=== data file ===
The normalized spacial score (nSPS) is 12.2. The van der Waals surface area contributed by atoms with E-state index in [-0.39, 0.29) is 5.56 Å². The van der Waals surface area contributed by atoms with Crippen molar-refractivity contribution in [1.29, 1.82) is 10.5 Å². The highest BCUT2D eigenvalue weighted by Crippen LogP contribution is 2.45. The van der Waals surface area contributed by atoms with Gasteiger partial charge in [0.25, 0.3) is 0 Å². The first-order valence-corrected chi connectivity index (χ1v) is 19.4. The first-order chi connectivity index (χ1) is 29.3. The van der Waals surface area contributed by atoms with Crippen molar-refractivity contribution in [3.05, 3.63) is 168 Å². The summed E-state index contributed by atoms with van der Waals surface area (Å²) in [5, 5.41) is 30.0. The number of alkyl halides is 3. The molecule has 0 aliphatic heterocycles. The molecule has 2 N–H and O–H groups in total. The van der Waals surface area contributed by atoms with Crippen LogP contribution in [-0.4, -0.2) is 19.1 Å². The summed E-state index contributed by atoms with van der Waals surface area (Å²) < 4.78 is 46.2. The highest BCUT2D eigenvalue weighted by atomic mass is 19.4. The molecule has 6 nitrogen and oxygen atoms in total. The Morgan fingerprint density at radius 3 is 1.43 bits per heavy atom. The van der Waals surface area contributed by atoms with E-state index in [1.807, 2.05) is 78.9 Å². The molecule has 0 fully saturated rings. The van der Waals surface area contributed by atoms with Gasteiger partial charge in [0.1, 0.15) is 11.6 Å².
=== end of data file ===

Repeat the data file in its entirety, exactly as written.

The normalized spacial score (nSPS) is 12.2. The van der Waals surface area contributed by atoms with E-state index in [-0.39, 0.29) is 5.56 Å². The van der Waals surface area contributed by atoms with Crippen molar-refractivity contribution in [1.29, 1.82) is 10.5 Å². The highest BCUT2D eigenvalue weighted by Crippen LogP contribution is 2.45. The van der Waals surface area contributed by atoms with Gasteiger partial charge in [0.25, 0.3) is 0 Å². The first-order valence-corrected chi connectivity index (χ1v) is 19.4. The first-order chi connectivity index (χ1) is 29.3. The van der Waals surface area contributed by atoms with Crippen molar-refractivity contribution in [3.05, 3.63) is 168 Å². The summed E-state index contributed by atoms with van der Waals surface area (Å²) in [5, 5.41) is 30.0. The number of alkyl halides is 3. The molecule has 0 aliphatic heterocycles. The molecule has 2 N–H and O–H groups in total. The van der Waals surface area contributed by atoms with Crippen LogP contribution in [-0.4, -0.2) is 19.1 Å². The summed E-state index contributed by atoms with van der Waals surface area (Å²) < 4.78 is 46.2. The highest BCUT2D eigenvalue weighted by atomic mass is 19.4. The molecule has 6 nitrogen and oxygen atoms in total. The Morgan fingerprint density at radius 3 is 1.43 bits per heavy atom. The van der Waals surface area contributed by atoms with E-state index in [1.807, 2.05) is 78.9 Å². The molecule has 0 fully saturated rings. The van der Waals surface area contributed by atoms with Gasteiger partial charge in [0.1, 0.15) is 11.6 Å².